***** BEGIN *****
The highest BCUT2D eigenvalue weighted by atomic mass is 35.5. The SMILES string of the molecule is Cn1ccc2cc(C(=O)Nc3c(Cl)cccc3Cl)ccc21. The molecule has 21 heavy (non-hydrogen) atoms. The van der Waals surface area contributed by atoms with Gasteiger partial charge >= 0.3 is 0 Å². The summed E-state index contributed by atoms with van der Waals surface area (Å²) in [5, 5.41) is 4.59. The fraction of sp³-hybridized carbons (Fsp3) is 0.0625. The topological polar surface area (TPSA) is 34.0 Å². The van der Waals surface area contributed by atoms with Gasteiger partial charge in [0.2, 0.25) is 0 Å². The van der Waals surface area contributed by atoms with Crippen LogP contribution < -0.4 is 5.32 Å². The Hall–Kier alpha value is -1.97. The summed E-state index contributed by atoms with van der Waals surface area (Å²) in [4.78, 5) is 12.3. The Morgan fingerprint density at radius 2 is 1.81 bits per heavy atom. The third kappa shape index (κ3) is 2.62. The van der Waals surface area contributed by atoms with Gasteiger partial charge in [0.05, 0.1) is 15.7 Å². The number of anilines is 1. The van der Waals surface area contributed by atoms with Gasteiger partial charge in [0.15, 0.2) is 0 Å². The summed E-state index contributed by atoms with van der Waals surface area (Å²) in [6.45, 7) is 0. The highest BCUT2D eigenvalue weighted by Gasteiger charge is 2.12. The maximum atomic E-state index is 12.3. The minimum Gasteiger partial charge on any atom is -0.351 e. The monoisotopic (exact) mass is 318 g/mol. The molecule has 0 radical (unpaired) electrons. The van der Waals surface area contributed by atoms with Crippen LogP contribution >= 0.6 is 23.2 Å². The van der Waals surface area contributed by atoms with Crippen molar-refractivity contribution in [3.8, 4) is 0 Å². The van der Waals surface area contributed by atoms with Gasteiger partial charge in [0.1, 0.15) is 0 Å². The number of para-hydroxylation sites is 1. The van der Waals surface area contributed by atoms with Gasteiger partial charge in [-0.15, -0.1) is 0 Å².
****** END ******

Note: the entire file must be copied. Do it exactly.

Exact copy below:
The highest BCUT2D eigenvalue weighted by atomic mass is 35.5. The SMILES string of the molecule is Cn1ccc2cc(C(=O)Nc3c(Cl)cccc3Cl)ccc21. The molecule has 21 heavy (non-hydrogen) atoms. The van der Waals surface area contributed by atoms with Gasteiger partial charge >= 0.3 is 0 Å². The summed E-state index contributed by atoms with van der Waals surface area (Å²) in [5, 5.41) is 4.59. The fraction of sp³-hybridized carbons (Fsp3) is 0.0625. The topological polar surface area (TPSA) is 34.0 Å². The van der Waals surface area contributed by atoms with Gasteiger partial charge in [0.2, 0.25) is 0 Å². The van der Waals surface area contributed by atoms with Crippen LogP contribution < -0.4 is 5.32 Å². The Hall–Kier alpha value is -1.97. The summed E-state index contributed by atoms with van der Waals surface area (Å²) in [4.78, 5) is 12.3. The Morgan fingerprint density at radius 2 is 1.81 bits per heavy atom. The third kappa shape index (κ3) is 2.62. The van der Waals surface area contributed by atoms with Gasteiger partial charge in [0.05, 0.1) is 15.7 Å². The number of anilines is 1. The van der Waals surface area contributed by atoms with Gasteiger partial charge in [0.15, 0.2) is 0 Å². The summed E-state index contributed by atoms with van der Waals surface area (Å²) in [6.45, 7) is 0. The highest BCUT2D eigenvalue weighted by Gasteiger charge is 2.12. The maximum atomic E-state index is 12.3. The minimum Gasteiger partial charge on any atom is -0.351 e. The monoisotopic (exact) mass is 318 g/mol. The molecule has 0 radical (unpaired) electrons. The van der Waals surface area contributed by atoms with Crippen LogP contribution >= 0.6 is 23.2 Å². The van der Waals surface area contributed by atoms with Crippen molar-refractivity contribution in [3.8, 4) is 0 Å². The van der Waals surface area contributed by atoms with Gasteiger partial charge in [0.1, 0.15) is 0 Å². The number of para-hydroxylation sites is 1. The van der Waals surface area contributed by atoms with Gasteiger partial charge in [-0.15, -0.1) is 0 Å².